Regarding the schedule for using fertilizers, I generally would recommend one application every two weeks.

So, a basic schedule would look like this:

  • Week 1: Liquid fertilizer
  • Week 2: Skip
  • Week 3: Liquid fertilizer
  • Week 4: Skip
  • Repeat indefinitely

An Intermediate Schedule for Certain Situations

If I notice that the soil smells off in a certain pot, I will often apply aerobic compost tea to restore healthy microbial life to the container. I apply this on the off weeks when I am not giving liquid fertilizer.

If I am growing a crop that specifically appreciates some liquid seaweed, like strawberries, or leafy spring greens that have survived into the heat of summer, I will also apply the seaweed on the off weeks.

So, an intermediate schedule might look like this:

  • Week 1: Liquid fertilizer
  • Week 2: Liquid supplement
  • Week 3: Liquid fertilizer
  • Week 4: Liquid supplement
  • Repeat indefinitely

An Advanced Schedule for Special Plants

If I am growing tomatoes in a pot, I go all out. I use all four categories, and I give the plants everything in my arsenal to ensure a healthy life and a good yield.

An advanced schedule for special plants would look something like this:

  • At planting: Granular fertilizer and granular supplements
  • Week 1 after planting: Skip
  • Week 2 after planting: Liquid supplements
  • Week 3 after planting: Liquid fertilizer
  • Continue to alternate a week of liquid supplements and a week of liquid fertilizer until fruit set, then:
  • At fruit set: Granular fertilizer and granular supplements
  • Week 1 after fruit set: Skip
  • Week 2 after fruit set: Liquid supplements
  • Week 3 after fruit set: Liquid fertilizer and liquid supplements
  • Continue applying liquid fertilizer and liquid supplements each week until the end of the growing season.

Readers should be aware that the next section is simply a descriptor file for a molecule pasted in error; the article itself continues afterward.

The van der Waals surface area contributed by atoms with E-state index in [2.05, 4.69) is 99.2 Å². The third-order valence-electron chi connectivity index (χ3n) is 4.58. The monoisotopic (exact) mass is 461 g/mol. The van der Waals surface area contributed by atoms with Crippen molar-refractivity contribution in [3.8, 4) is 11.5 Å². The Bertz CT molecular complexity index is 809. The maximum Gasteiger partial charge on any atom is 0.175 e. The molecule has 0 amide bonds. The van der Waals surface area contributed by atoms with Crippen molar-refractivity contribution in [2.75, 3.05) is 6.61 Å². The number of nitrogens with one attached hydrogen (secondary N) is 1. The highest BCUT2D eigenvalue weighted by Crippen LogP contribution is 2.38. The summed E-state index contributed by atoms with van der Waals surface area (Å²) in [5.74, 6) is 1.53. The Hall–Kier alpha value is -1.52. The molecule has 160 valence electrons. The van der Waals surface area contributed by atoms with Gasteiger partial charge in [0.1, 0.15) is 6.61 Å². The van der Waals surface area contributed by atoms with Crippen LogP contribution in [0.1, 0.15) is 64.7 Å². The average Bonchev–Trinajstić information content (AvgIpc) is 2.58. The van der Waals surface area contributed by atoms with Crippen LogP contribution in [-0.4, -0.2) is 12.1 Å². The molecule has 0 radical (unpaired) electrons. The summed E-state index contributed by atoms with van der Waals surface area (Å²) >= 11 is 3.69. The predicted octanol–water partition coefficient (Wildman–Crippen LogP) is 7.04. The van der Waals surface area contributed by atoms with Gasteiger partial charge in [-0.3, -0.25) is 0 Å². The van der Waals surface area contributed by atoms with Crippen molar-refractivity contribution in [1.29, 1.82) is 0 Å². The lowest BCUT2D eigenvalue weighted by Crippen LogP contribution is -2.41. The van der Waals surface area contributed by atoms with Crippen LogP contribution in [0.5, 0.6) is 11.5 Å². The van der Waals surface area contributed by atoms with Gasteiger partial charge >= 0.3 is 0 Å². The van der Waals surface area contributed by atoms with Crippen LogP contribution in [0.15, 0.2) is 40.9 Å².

Any time I’m applying a lot of fertilizer and supplements, as in the example above, I cut back on the dilution strength of the liquids and the volume of the granular. The general idea is to give less, more often.

A Few Key Exceptions

I distinguish between leafy annuals and woody perennials in my fertilization schedules.

Some woody perennial plants don’t appreciate the extra nutrients, and you can cause more harm than good by overdoing it with regular fertilization.

Woody herbs like rosemary and lavender are especially sensitive to this. I fertilize rosemary about half as often as I fertilize other plants, and I fertilize lavender rarely if ever.

Blueberries benefit from special treatment in a container. They love seaweed, iron, and acidity. Watering with vinegar is beneficial here. Give your potted blueberries some extra love and they will pay you back with plenty of tasty berries.

When I’m growing tomatoes in a pot, as I said above, I go all out. I use everything in my arsenal to get the plant as productive as possible. I normally don’t worry about burning plants with too much fertilizer, because I only use mild organic fertilizers and I dilute them well. In this case, however, I always keep a close eye on the leaf margins to make sure that I am not overdoing it with the tomatoes.

 

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(This is an updated version of a post that was originally published in October 2015.)